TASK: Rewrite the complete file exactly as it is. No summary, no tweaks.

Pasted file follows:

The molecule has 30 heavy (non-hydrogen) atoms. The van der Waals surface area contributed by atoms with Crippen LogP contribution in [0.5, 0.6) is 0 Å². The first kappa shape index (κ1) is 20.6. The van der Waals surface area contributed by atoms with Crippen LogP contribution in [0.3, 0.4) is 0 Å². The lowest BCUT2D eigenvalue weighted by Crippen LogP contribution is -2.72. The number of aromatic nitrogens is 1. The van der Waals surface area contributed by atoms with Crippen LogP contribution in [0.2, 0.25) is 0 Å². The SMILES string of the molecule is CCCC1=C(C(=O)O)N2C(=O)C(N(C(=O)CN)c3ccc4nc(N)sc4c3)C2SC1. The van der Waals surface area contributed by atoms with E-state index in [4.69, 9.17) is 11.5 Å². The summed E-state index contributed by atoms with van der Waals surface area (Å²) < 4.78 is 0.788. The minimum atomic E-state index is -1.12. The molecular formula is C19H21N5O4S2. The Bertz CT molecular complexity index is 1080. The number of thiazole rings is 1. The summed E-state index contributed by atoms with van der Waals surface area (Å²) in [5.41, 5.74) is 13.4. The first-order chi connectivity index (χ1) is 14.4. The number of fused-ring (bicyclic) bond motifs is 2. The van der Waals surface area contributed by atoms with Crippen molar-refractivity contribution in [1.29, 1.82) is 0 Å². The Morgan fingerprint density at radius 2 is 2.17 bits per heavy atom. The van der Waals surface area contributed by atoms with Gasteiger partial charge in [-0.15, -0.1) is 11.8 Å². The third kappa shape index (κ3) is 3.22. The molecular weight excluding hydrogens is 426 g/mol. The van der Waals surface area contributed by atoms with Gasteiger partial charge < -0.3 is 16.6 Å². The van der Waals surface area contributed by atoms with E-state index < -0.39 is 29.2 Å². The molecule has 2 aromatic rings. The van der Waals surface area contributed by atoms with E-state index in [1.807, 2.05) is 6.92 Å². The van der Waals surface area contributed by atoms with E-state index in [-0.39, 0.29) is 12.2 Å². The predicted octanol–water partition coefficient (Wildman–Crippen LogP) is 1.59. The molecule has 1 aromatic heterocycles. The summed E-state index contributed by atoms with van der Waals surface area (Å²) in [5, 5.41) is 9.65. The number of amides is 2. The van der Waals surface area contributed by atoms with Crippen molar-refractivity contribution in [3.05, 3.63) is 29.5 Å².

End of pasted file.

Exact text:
The molecule has 30 heavy (non-hydrogen) atoms. The van der Waals surface area contributed by atoms with Crippen LogP contribution in [0.5, 0.6) is 0 Å². The first kappa shape index (κ1) is 20.6. The van der Waals surface area contributed by atoms with Crippen LogP contribution in [0.3, 0.4) is 0 Å². The lowest BCUT2D eigenvalue weighted by Crippen LogP contribution is -2.72. The number of aromatic nitrogens is 1. The van der Waals surface area contributed by atoms with Crippen LogP contribution in [0.2, 0.25) is 0 Å². The SMILES string of the molecule is CCCC1=C(C(=O)O)N2C(=O)C(N(C(=O)CN)c3ccc4nc(N)sc4c3)C2SC1. The van der Waals surface area contributed by atoms with E-state index in [4.69, 9.17) is 11.5 Å². The summed E-state index contributed by atoms with van der Waals surface area (Å²) < 4.78 is 0.788. The minimum atomic E-state index is -1.12. The molecular formula is C19H21N5O4S2. The Bertz CT molecular complexity index is 1080. The number of thiazole rings is 1. The summed E-state index contributed by atoms with van der Waals surface area (Å²) in [5.41, 5.74) is 13.4. The first-order chi connectivity index (χ1) is 14.4. The number of fused-ring (bicyclic) bond motifs is 2. The van der Waals surface area contributed by atoms with Crippen molar-refractivity contribution in [1.29, 1.82) is 0 Å². The Morgan fingerprint density at radius 2 is 2.17 bits per heavy atom. The van der Waals surface area contributed by atoms with Gasteiger partial charge in [-0.15, -0.1) is 11.8 Å². The third kappa shape index (κ3) is 3.22. The molecular weight excluding hydrogens is 426 g/mol. The van der Waals surface area contributed by atoms with Gasteiger partial charge < -0.3 is 16.6 Å². The van der Waals surface area contributed by atoms with E-state index < -0.39 is 29.2 Å². The molecule has 2 aromatic rings. The van der Waals surface area contributed by atoms with E-state index in [1.807, 2.05) is 6.92 Å². The van der Waals surface area contributed by atoms with E-state index in [-0.39, 0.29) is 12.2 Å². The predicted octanol–water partition coefficient (Wildman–Crippen LogP) is 1.59. The molecule has 1 aromatic heterocycles. The summed E-state index contributed by atoms with van der Waals surface area (Å²) in [5, 5.41) is 9.65. The number of amides is 2. The van der Waals surface area contributed by atoms with Crippen molar-refractivity contribution in [3.05, 3.63) is 29.5 Å².